Bitcoin service targets Kenya remittances with Cut-Rate fees

BitPesa Ltd., a Kenyan start-up, will take on remittance providers like Western Union Co. (WU) by using the Bitcoin virtual currency to cut transaction costs for Kenyans working abroad who send home $1.2 billion a year.

The online service plans to start on a trial basis by March, after obtaining regulatory approval, and gain 1 percent market share within a year by handling 6,500 transactions a month, Chief Executive Officer Elizabeth Rossiello said yesterday in an interview in the capital, Nairobi.



Bitcoin gained credibility this month after law enforcement and securities agencies said in U.S. Senate hearings that it could be a legitimate means of exchange. The price of Bitcoin today traded at a record $1,188.67 apiece on the Mt. Gox online exchange, fueled by speculators snapping up the virtual currency as it gains wider acceptance.

“There are no other market entrants trying to solve the problem of the very high cost of remittances in Africa,” Rossiello said.

Western Union and MoneyGram International Inc. deduct $10 to $17 to wire $200 to Kenya from the U.S., including charges to exchange funds, in a process that can take an hour to five days, according to the World Bank’s Send Money Africa price database. BitPesa will charge 3 percent on overseas transfers and says the money arrives the same day. At that rate, it would cost $6 to send $200 via BitPesa.

Kenya is sub-Saharan Africa’s third-biggest recipient of remittances, after Nigeria and Senegal, with more than 3 million people of Kenyan origin living abroad. North America is the main source of remittances to Kenya, accounting for about half, followed by Europe at almost a third.

Fast Growth

Overseas transfers to the East African country are growing almost five times faster than the sub-Saharan African average of 6.2 percent this year. The region is the world’s most expensive for remittances because of factors such as limited competition and regulatory barriers, the World Bank said.

BitPesa is in talks to partner with two Kenyan commercial banks, and it’s also considering working with at least one telecommunications company and one money-transfer agent, Rossiello said, declining to identify the companies. Pesa means money in the Swahili language.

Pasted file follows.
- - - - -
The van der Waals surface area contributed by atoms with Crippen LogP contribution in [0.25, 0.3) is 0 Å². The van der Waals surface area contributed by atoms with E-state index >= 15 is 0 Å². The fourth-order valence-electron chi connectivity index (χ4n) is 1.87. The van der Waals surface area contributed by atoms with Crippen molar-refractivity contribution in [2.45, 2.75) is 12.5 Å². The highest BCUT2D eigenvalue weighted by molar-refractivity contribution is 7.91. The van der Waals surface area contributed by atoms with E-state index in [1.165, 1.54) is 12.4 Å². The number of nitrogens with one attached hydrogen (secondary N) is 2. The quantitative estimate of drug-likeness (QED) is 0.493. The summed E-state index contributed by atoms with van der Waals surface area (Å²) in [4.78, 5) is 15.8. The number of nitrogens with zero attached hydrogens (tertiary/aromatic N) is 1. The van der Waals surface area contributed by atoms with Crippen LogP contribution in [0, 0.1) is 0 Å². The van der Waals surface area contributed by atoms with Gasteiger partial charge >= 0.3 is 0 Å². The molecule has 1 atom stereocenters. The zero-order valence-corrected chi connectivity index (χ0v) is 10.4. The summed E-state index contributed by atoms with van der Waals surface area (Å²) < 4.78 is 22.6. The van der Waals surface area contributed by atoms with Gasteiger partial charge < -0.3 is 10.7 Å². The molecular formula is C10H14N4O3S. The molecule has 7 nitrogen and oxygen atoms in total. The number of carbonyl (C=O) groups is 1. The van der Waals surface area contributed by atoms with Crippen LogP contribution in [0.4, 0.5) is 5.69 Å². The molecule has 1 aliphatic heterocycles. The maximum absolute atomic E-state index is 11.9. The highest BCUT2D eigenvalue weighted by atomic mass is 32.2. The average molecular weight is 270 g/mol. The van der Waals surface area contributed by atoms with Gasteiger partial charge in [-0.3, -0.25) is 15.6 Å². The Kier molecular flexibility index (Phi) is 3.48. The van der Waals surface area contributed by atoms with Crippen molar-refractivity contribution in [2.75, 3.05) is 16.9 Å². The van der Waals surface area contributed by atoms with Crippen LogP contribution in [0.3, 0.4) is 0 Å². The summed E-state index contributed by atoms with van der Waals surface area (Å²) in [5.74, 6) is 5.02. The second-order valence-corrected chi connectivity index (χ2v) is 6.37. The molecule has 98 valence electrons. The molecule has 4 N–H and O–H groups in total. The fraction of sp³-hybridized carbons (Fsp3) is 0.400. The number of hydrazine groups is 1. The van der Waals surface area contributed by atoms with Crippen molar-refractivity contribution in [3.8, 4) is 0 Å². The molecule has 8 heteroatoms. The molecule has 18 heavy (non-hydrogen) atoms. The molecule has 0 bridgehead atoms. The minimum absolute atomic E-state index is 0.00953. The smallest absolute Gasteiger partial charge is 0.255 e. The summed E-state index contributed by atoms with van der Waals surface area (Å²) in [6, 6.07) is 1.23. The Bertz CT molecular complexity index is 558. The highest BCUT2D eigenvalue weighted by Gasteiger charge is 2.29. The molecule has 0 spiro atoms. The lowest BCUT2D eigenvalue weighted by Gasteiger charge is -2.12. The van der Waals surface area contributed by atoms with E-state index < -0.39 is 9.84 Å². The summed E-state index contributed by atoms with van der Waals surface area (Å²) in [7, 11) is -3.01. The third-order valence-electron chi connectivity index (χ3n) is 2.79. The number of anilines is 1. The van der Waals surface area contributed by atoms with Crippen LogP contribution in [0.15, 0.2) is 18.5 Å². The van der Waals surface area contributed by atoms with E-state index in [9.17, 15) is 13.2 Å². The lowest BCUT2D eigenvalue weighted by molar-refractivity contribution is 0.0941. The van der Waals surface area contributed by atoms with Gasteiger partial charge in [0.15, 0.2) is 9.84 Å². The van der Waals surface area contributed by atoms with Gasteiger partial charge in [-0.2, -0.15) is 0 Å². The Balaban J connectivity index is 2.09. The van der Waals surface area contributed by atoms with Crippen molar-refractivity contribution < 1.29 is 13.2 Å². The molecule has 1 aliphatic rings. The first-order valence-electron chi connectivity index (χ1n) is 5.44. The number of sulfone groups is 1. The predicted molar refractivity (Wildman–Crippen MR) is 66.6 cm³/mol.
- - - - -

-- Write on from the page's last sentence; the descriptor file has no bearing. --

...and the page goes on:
Safaricom Ltd., 40 percent owned by Vodafone Group Plc (VOD), runs Kenya’s most widely used M-Pesa mobile-phone money-transfer service, which competes with Airtel Kenya Ltd.’s Airtel Money, Essar Telecoms Kenya Ltd.’s YuCash and Orange Money by Telkom Kenya Ltd., a unit of France’s Orange.

Bitcoin is used as an alternative to cash to pay for everything from candy to smartphones on the Internet. There are more than 12 million Bitcoins in circulation, according to Bitcoincharts, a website that tracks activity across exchanges.

Risk Absorption

The rally in Bitcoin had gathered steam last month after regulators shut down the Silk Road Hidden Website, where people could obtain guns, drugs and other illicit goods using Bitcoins. That generated optimism the digital money would become more widely used for legal purposes.

“The minute you confirm the transaction, the price is locked in,” Rossiello said. “We absorb all the exchange risk, and like anyone else with foreign exchange exposure we will hedge our risk.”

BitPesa will need to develop its reputation in Kenya to become competitive, said Sarah Wanga, a research analyst at Nairobi-based investment company ICEA Lion Group.

Market Share

Commercial banks handle about half of the remittance transactions to Kenya, led by Equity Bank Ltd., the second-biggest lender by market value, and Barclays Bank Kenya Ltd.; each controlling 14 percent of the market. Western Union accounts for 31 percent of business and MoneyGram 6 percent, according to a 2010 study commissioned by the World Bank.

“There is an element of reliability with banks, people have security putting their money there because it’s what they are familiar with,” Wanga said. “But if this new system markets itself right, makes itself a household name, and it’s cheaper, I think it could become a threat.”

Under the model developed by BitPesa, the sender will use an Internet-based service to make payments and the funds will be traded into Bitcoins. BitPesa will then convert the virtual money back into a conventional currency at a competitive exchange rate for withdrawal by recipients through either their mobile phones or a bank account, said Rossiello.